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The Shanghai Mule: Here's How to Make It

Posted by Paykoc Imports ,16th Jan 2017
The Shanghai Mule: Here's How to Make It
Updated on July 25th 2023

The Moscow Mule has by now been adopted by nearly every culture on the planet with each contributing a few tweaks to make it fit into the local landscape. We have the Hawaiian Mule, the Mexican Mule, the Irish Mule, the Scottish Mule, the Tokyo Mule and the Kentucky Mule to name just a few and it’s hard to imagine the appropriation slowing down anytime soon. As evidence of this we bring you, straight from The Middle Kingdom itself, the Shanghai Mule.

The Shanghai variation of the Moscow Mule is as alluring and ultimately mysterious as the city whose name it bears and made even more so by the fact that within this variation of the classic Moscow Mule are dozens of local sub-variants. For the purposes of this post we’re going to feature what we consider to be the most popular Shanghai Mule recipe, although we’ll also tip our cap respectfully to the many local variations on a theme.

Setting the Stage

Shanghai is one of the largest cities in the world (the largest if you use the “city proper” designation) with more than 24,000,000 residents and a rich and varied history. Settled some 1,500 years ago Shanghai went through a number of incarnations from sleepy village to market town to center of Asian trade with the West to neglected jewel of the East to the lumbering economic giant it is today with its 2,000 foot skyscrapers reflecting the dynamism of its people. That the Mule would find a home in this ultimate of boomtowns should surprise no one. And the fact that the basic variation of the Mule would be altered almost from block to block should also not surprise anyone, given the imaginative nature of the local residents.

The Recipe

And just what is that “basic variation” of the Shanghai Mule recipe? Well, it goes like this:

  • 6 oz Ginger Beer
  • 2 oz Red Sorghum Liquor
  • 1/2 oz Lime Juice
  • Several ice cubes
  • Lime wedge
  • Mint leaf garnish

Add the Red Sorghum Liquor and ginger beer into your Moscow Mule copper mug. Add lime juice, stir, and add ice cubes. Place lime wedge on rim of mug, toss the mint leaf garnish on top and enjoy.

Variation on a Theme

Now the main reason the Shanghai Mule has remained something of an enigmatic presence on the cocktail scene is because, although the above noted recipe is generally accepted as the most common one, it is nowhere close to being the only one in circulation as we mentioned. This has led some to declare that there is no actual Shanghai Mule, only a kind of scattershot appropriation of the copper mug and an “anything goes” attitude toward its typical contents.

Those sentiments aren’t without some merit because you can move from one bar in The Bund where they’ll serve you the “basic variation” to another in on East Nanjing Road where you may get this when you settle into your bar stool and order a Shanghai Mule:

  • 2 oz. Irish whiskey
  • 6 oz. ginger beer
  • 2-3 slices root ginger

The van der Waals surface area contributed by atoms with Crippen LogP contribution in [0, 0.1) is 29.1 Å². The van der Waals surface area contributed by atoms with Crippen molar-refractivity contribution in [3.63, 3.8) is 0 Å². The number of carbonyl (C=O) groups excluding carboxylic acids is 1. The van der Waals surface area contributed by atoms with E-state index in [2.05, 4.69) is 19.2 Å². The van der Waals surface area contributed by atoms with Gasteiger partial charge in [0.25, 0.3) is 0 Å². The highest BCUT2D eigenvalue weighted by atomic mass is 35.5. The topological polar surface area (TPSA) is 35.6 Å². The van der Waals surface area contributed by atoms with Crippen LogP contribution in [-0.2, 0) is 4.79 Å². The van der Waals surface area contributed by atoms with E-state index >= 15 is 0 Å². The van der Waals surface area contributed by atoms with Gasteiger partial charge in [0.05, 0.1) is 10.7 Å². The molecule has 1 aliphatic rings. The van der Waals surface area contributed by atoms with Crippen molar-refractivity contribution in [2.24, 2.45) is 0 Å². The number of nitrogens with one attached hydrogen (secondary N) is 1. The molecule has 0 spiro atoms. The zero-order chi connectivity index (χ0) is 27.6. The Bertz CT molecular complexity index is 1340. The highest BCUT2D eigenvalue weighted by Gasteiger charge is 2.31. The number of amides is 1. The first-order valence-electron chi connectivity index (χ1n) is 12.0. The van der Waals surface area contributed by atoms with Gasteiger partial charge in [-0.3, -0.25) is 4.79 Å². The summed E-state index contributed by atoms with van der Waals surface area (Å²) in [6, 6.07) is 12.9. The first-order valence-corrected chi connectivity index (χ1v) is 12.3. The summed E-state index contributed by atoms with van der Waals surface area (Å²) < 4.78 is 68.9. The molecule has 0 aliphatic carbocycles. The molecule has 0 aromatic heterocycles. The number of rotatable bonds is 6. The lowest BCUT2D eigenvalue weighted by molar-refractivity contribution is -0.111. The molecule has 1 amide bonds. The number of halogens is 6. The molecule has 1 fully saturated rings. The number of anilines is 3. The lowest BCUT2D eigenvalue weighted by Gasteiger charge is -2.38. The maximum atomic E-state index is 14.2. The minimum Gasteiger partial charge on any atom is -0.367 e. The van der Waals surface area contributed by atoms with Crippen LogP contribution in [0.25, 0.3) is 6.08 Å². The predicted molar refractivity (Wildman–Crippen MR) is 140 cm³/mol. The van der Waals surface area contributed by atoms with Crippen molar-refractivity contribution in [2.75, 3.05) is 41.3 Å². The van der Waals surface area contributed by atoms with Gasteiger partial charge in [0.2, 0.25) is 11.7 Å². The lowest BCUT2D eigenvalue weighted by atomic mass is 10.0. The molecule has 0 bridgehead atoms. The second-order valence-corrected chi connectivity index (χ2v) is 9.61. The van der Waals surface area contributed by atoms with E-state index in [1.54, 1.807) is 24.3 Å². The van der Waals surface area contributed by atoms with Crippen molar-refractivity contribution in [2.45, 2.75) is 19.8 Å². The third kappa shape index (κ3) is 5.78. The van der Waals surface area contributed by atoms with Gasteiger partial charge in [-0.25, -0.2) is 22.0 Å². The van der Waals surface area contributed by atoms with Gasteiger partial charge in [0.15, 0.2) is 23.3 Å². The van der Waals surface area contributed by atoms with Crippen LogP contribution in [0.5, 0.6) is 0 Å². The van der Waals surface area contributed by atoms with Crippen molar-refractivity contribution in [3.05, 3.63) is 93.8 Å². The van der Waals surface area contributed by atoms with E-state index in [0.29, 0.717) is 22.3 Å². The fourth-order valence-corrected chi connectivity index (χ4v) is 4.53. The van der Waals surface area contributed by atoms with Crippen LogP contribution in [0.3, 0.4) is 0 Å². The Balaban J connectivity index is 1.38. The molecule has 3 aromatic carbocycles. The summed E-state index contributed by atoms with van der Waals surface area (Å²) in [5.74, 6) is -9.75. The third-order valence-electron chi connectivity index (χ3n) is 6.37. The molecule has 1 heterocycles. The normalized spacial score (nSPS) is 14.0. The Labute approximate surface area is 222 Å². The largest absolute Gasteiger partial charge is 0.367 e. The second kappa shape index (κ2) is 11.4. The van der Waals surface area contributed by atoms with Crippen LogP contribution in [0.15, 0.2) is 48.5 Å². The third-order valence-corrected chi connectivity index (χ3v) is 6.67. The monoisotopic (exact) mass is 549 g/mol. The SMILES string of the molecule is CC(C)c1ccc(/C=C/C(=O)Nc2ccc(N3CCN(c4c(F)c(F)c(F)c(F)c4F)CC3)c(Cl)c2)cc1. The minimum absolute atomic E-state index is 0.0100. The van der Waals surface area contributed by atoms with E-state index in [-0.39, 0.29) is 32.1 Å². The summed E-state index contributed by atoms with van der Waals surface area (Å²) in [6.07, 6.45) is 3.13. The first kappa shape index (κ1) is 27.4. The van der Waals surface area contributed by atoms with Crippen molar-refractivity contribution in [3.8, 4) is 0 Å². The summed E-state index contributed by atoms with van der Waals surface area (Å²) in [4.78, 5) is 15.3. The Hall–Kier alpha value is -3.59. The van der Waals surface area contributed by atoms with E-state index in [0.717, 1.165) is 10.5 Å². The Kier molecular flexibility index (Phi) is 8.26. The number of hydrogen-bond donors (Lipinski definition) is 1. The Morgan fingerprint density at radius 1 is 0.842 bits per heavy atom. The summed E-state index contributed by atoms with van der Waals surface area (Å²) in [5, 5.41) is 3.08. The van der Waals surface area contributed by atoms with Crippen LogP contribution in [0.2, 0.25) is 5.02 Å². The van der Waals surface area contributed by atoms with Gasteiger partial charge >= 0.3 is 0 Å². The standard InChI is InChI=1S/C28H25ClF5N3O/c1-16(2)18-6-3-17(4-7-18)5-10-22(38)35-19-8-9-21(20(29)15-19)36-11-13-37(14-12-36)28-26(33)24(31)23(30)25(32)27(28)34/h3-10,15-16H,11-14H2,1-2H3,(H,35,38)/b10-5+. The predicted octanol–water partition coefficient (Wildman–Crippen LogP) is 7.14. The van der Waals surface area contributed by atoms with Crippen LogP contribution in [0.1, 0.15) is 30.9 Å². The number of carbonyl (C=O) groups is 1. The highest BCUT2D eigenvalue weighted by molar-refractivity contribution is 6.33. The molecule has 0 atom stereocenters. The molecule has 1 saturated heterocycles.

• 1 oz fresh squeezed lime juice
  • Lime wedge to garnish

Cross the river to Pudong and cozy up to the bar at one of the upscale restaurants in the shadow of Shanghai Tower and you may be served the following variation when you ask for a Shanghai Mule:

  • 2 oz Stolichnaya raspberry vodka.
  • 5 oz ginger beer.
  • 1 oz lychee liqueur.
  • 1 oz pineapple juice.
  • Juice of ½ fresh lime.
  • 5 strawberries.

Is the picture coming into focus for you? That’s good, because to us things are about as clear as they are during one of those charming Shanghai smog events. About the only constants it seems when it comes to the Shanghai Mule are Ginger Beer, ice and the omnipresent copper mug.

What about That Copper Mug?

You might think the copper mug to be so typically Western that it would never be able to gain any real traction in a city like Shanghai. But the Chinese have a long history of copper kitchenware and more specifically, of copper drinkware (for lack of a better term). One great example is the “Long Pot” or “Long Spout Copper Pot”, a teapot with an incredibly long spout that is still in use today in traditional tea ceremonies. The Long Spout pot actually began life centuries ago as a way to serve alcohol to a table full of cold guests during the winter months without having to move. It later morphed into a vessel for the delivery of tea in much the same circumstances.

The point is that when Shanghai residents cozy up to the bar after a long day of work few would look upon the copper mug their Shanghai Mule is served in as anything terribly unusual or “Western”.

The Future of the Mule in Shanghai

There seems little doubt that the hard-working, industrious residents of Shanghai have accepted the Mule with open arms. They’ve become so enamored of it in fact that they never seem to stop tweaking the Shanghai Mule recipe and we can’t wait to try some of the variations we’ve become aware of lately. So it seems that the Mule has found a comfortable home in Shanghai and is far more than just some trendy drink that’s here for a few months and then gone.

Final Thoughts

The Mule has come a long way from its inception on that lazy afternoon in 1941 when two gentlemen with seemingly unrelated needs (the need to promote vodka to an American audience and the need to get the denizens of LA to drink more ginger beer) sitting at the bar at the Cock n’ Bull on Sunset Boulevard in Los Angeles found a way to hitch their wagons to each other and in the process created the Moscow Mule. Over the years the Mule, served in beautiful copper mugs from Paykoc, has shown a versatility and adaptability the likes of which few other cocktails can match, with the Shanghai Mule being only one of the most recent and obvious examples.